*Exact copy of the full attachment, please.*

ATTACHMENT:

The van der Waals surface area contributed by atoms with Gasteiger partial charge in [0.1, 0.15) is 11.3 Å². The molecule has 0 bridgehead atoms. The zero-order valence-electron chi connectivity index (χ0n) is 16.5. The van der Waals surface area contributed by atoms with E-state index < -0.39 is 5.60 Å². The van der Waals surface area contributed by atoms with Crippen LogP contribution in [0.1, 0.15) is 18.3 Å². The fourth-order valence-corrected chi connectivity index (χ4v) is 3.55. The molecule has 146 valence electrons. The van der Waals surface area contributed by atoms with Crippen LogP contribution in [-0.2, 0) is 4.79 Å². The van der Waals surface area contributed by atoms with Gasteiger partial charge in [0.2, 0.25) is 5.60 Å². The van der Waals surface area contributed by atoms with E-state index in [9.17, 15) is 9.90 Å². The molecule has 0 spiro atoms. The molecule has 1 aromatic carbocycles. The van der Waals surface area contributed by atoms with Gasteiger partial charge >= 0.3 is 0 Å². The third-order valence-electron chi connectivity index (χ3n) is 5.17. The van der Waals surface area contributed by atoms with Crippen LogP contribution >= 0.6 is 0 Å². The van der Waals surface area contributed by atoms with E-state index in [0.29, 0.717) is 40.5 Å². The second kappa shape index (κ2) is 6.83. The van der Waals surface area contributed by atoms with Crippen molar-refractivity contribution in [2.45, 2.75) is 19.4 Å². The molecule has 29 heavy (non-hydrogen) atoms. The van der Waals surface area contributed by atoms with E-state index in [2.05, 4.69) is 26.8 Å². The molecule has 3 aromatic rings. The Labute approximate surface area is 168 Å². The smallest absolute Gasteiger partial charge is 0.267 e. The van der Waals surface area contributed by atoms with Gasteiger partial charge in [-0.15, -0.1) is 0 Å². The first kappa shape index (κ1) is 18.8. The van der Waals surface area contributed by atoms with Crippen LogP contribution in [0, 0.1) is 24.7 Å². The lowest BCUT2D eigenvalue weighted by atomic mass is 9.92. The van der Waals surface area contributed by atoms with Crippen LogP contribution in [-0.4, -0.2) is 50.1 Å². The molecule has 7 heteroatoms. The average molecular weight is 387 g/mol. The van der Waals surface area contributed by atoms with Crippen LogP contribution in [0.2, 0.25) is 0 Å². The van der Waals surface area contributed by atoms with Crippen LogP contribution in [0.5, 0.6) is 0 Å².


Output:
The van der Waals surface area contributed by atoms with Gasteiger partial charge in [0.1, 0.15) is 11.3 Å². The molecule has 0 bridgehead atoms. The zero-order valence-electron chi connectivity index (χ0n) is 16.5. The van der Waals surface area contributed by atoms with E-state index < -0.39 is 5.60 Å². The van der Waals surface area contributed by atoms with Crippen LogP contribution in [0.1, 0.15) is 18.3 Å². The fourth-order valence-corrected chi connectivity index (χ4v) is 3.55. The molecule has 146 valence electrons. The van der Waals surface area contributed by atoms with Crippen LogP contribution in [-0.2, 0) is 4.79 Å². The van der Waals surface area contributed by atoms with Gasteiger partial charge in [0.2, 0.25) is 5.60 Å². The van der Waals surface area contributed by atoms with E-state index in [9.17, 15) is 9.90 Å². The molecule has 0 spiro atoms. The molecule has 1 aromatic carbocycles. The van der Waals surface area contributed by atoms with Gasteiger partial charge >= 0.3 is 0 Å². The third-order valence-electron chi connectivity index (χ3n) is 5.17. The van der Waals surface area contributed by atoms with Crippen LogP contribution >= 0.6 is 0 Å². The van der Waals surface area contributed by atoms with E-state index in [0.29, 0.717) is 40.5 Å². The second kappa shape index (κ2) is 6.83. The van der Waals surface area contributed by atoms with Crippen molar-refractivity contribution in [2.45, 2.75) is 19.4 Å². The molecule has 29 heavy (non-hydrogen) atoms. The van der Waals surface area contributed by atoms with E-state index in [2.05, 4.69) is 26.8 Å². The molecule has 3 aromatic rings. The Labute approximate surface area is 168 Å². The smallest absolute Gasteiger partial charge is 0.267 e. The van der Waals surface area contributed by atoms with Gasteiger partial charge in [-0.15, -0.1) is 0 Å². The first kappa shape index (κ1) is 18.8. The van der Waals surface area contributed by atoms with Crippen LogP contribution in [0, 0.1) is 24.7 Å². The lowest BCUT2D eigenvalue weighted by atomic mass is 9.92. The van der Waals surface area contributed by atoms with Crippen LogP contribution in [-0.4, -0.2) is 50.1 Å². The molecule has 7 heteroatoms. The average molecular weight is 387 g/mol. The van der Waals surface area contributed by atoms with Crippen LogP contribution in [0.2, 0.25) is 0 Å². The van der Waals surface area contributed by atoms with Crippen LogP contribution in [0.5, 0.6) is 0 Å².